About That Constitution
I have to say that I think one of the most surprising bits of conventional wisdom to emerge over the years has been the squishy middle's sense that abortion should be generally legal, but that legal decisions holding that there is a constitutional right to securing this outcome are constitutionally dodgy. I'm no constitutional lawyer, but this strikes me as a pretty clear-cut issue.
The fetus either is or isn't a "legal person" under the 14th amendment. If it is, then clearly abortion bans are not only constitutionally permissable, but constitutionally mandatory. If it isn't, however, then what's the basis for the state regulating conduct that takes place entirely inside the body of a rights-bearing citizen? It would need to be a mother-regarding health-and-safety regulation of some sort which, in the nature of things, is going to leave abortions generally legal as long as they're being performed in a way that's unlikely to seriously injure the mother.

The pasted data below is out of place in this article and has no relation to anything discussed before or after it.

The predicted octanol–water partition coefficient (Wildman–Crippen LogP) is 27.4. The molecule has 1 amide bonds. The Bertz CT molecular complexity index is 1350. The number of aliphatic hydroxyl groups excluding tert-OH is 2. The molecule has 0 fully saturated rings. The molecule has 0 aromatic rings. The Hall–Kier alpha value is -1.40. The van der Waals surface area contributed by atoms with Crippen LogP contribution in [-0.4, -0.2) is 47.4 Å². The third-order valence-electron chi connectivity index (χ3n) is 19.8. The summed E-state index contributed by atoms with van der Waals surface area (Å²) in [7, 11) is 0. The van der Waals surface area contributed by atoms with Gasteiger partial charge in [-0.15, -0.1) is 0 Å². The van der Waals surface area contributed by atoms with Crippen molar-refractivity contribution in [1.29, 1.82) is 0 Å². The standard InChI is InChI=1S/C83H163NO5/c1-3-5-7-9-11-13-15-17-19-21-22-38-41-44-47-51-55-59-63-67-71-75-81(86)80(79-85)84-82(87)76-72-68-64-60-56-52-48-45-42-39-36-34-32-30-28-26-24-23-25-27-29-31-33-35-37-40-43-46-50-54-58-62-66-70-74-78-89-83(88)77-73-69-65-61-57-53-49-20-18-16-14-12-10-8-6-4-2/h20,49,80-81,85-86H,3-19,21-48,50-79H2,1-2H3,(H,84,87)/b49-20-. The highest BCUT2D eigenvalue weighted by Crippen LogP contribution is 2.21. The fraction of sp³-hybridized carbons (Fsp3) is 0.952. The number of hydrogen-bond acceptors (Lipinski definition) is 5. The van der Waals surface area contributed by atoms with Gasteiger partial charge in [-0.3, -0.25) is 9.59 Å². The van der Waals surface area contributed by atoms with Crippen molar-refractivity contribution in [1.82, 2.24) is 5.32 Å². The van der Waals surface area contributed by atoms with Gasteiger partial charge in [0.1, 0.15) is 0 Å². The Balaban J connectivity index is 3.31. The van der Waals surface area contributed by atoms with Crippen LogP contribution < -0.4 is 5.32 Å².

A lot of people want to say that Roe and/or Casey are legally dodgy without leaping all the way to the other conclusion that there should be a constitutional prohibition on abortion. The primary motive for this, I think, is that people find it odd that such a controversial issue as abortion rights should be decided primarily by the courts. They also feel, intuitively, that it's weird to leap so suddenly from one stance to another. I tend to agree that this is odd. The oddness, however, is right at the heart of the institution of judicial review as practiced in the United States. I'm of the opinion that this institution isn't a great idea and that many other countries have found more satisfactory institutional mechanisms for the relationship between courts and legislatures. There's no question, however, that strong judicial review is the system we actually have and reproductive freedom advocates have every reason to press our case vigorously through America's actual institutions rather than act in some make-believe universe where the United States has a generally majoritarian set of political institutions.